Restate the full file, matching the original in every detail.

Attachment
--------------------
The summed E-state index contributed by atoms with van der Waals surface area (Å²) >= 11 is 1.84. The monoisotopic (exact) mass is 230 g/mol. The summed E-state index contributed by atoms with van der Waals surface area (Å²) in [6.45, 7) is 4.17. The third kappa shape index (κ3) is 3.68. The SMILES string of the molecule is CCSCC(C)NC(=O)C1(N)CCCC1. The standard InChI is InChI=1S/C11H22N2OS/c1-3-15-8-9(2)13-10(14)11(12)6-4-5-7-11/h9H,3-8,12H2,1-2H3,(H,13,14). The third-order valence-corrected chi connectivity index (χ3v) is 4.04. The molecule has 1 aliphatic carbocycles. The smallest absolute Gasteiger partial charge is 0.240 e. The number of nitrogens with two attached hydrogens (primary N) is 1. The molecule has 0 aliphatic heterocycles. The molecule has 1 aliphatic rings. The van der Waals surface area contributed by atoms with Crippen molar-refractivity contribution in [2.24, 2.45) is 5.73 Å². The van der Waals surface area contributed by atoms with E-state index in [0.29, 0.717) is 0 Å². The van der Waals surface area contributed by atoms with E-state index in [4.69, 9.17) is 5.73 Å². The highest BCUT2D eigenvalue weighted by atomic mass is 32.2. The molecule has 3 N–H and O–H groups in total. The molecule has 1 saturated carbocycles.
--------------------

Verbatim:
The summed E-state index contributed by atoms with van der Waals surface area (Å²) >= 11 is 1.84. The monoisotopic (exact) mass is 230 g/mol. The summed E-state index contributed by atoms with van der Waals surface area (Å²) in [6.45, 7) is 4.17. The third kappa shape index (κ3) is 3.68. The SMILES string of the molecule is CCSCC(C)NC(=O)C1(N)CCCC1. The standard InChI is InChI=1S/C11H22N2OS/c1-3-15-8-9(2)13-10(14)11(12)6-4-5-7-11/h9H,3-8,12H2,1-2H3,(H,13,14). The third-order valence-corrected chi connectivity index (χ3v) is 4.04. The molecule has 1 aliphatic carbocycles. The smallest absolute Gasteiger partial charge is 0.240 e. The number of nitrogens with two attached hydrogens (primary N) is 1. The molecule has 0 aliphatic heterocycles. The molecule has 1 aliphatic rings. The van der Waals surface area contributed by atoms with Crippen molar-refractivity contribution in [2.24, 2.45) is 5.73 Å². The van der Waals surface area contributed by atoms with E-state index in [0.29, 0.717) is 0 Å². The van der Waals surface area contributed by atoms with E-state index in [4.69, 9.17) is 5.73 Å². The highest BCUT2D eigenvalue weighted by atomic mass is 32.2. The molecule has 3 N–H and O–H groups in total. The molecule has 1 saturated carbocycles.